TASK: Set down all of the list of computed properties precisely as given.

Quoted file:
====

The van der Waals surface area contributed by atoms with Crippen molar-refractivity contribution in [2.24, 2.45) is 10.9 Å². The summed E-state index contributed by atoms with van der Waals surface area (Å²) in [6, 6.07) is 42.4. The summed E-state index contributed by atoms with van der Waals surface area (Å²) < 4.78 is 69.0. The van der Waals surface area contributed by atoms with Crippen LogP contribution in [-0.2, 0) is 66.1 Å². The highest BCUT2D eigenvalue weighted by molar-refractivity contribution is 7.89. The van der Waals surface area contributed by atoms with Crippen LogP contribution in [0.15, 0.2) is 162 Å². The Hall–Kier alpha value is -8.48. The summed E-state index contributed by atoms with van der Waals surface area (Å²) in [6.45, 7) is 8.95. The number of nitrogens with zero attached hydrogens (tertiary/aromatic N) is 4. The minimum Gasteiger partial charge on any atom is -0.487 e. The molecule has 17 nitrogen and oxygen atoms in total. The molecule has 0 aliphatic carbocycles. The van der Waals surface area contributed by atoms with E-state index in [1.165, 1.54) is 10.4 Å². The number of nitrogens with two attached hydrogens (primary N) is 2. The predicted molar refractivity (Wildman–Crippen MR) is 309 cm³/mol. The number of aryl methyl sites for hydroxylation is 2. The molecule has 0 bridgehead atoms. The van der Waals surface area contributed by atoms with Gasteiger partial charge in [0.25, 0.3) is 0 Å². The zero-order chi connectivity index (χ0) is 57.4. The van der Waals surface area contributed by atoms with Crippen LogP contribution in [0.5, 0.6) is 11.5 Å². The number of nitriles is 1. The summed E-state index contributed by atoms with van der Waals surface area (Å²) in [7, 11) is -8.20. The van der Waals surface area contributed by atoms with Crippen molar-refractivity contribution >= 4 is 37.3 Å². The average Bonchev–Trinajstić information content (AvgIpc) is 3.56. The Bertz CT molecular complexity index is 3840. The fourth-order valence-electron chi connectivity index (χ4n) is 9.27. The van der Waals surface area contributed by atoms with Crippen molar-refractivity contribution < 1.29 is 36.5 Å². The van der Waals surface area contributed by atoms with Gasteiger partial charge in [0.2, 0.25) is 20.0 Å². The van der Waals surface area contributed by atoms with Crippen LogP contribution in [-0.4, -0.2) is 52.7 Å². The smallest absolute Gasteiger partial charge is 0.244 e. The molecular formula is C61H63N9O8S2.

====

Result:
The van der Waals surface area contributed by atoms with Crippen molar-refractivity contribution in [2.24, 2.45) is 10.9 Å². The summed E-state index contributed by atoms with van der Waals surface area (Å²) in [6, 6.07) is 42.4. The summed E-state index contributed by atoms with van der Waals surface area (Å²) < 4.78 is 69.0. The van der Waals surface area contributed by atoms with Crippen LogP contribution in [-0.2, 0) is 66.1 Å². The highest BCUT2D eigenvalue weighted by molar-refractivity contribution is 7.89. The van der Waals surface area contributed by atoms with Crippen LogP contribution in [0.15, 0.2) is 162 Å². The Hall–Kier alpha value is -8.48. The summed E-state index contributed by atoms with van der Waals surface area (Å²) in [6.45, 7) is 8.95. The number of nitrogens with zero attached hydrogens (tertiary/aromatic N) is 4. The minimum Gasteiger partial charge on any atom is -0.487 e. The molecule has 17 nitrogen and oxygen atoms in total. The molecule has 0 aliphatic carbocycles. The van der Waals surface area contributed by atoms with E-state index in [1.165, 1.54) is 10.4 Å². The number of nitrogens with two attached hydrogens (primary N) is 2. The predicted molar refractivity (Wildman–Crippen MR) is 309 cm³/mol. The number of aryl methyl sites for hydroxylation is 2. The molecule has 0 bridgehead atoms. The van der Waals surface area contributed by atoms with Gasteiger partial charge in [0.25, 0.3) is 0 Å². The zero-order chi connectivity index (χ0) is 57.4. The van der Waals surface area contributed by atoms with Crippen LogP contribution in [0.5, 0.6) is 11.5 Å². The number of nitriles is 1. The summed E-state index contributed by atoms with van der Waals surface area (Å²) in [7, 11) is -8.20. The van der Waals surface area contributed by atoms with Crippen molar-refractivity contribution >= 4 is 37.3 Å². The average Bonchev–Trinajstić information content (AvgIpc) is 3.56. The Bertz CT molecular complexity index is 3840. The fourth-order valence-electron chi connectivity index (χ4n) is 9.27. The van der Waals surface area contributed by atoms with Crippen molar-refractivity contribution < 1.29 is 36.5 Å². The van der Waals surface area contributed by atoms with Gasteiger partial charge in [0.2, 0.25) is 20.0 Å². The van der Waals surface area contributed by atoms with Crippen LogP contribution in [-0.4, -0.2) is 52.7 Å². The smallest absolute Gasteiger partial charge is 0.244 e. The molecular formula is C61H63N9O8S2.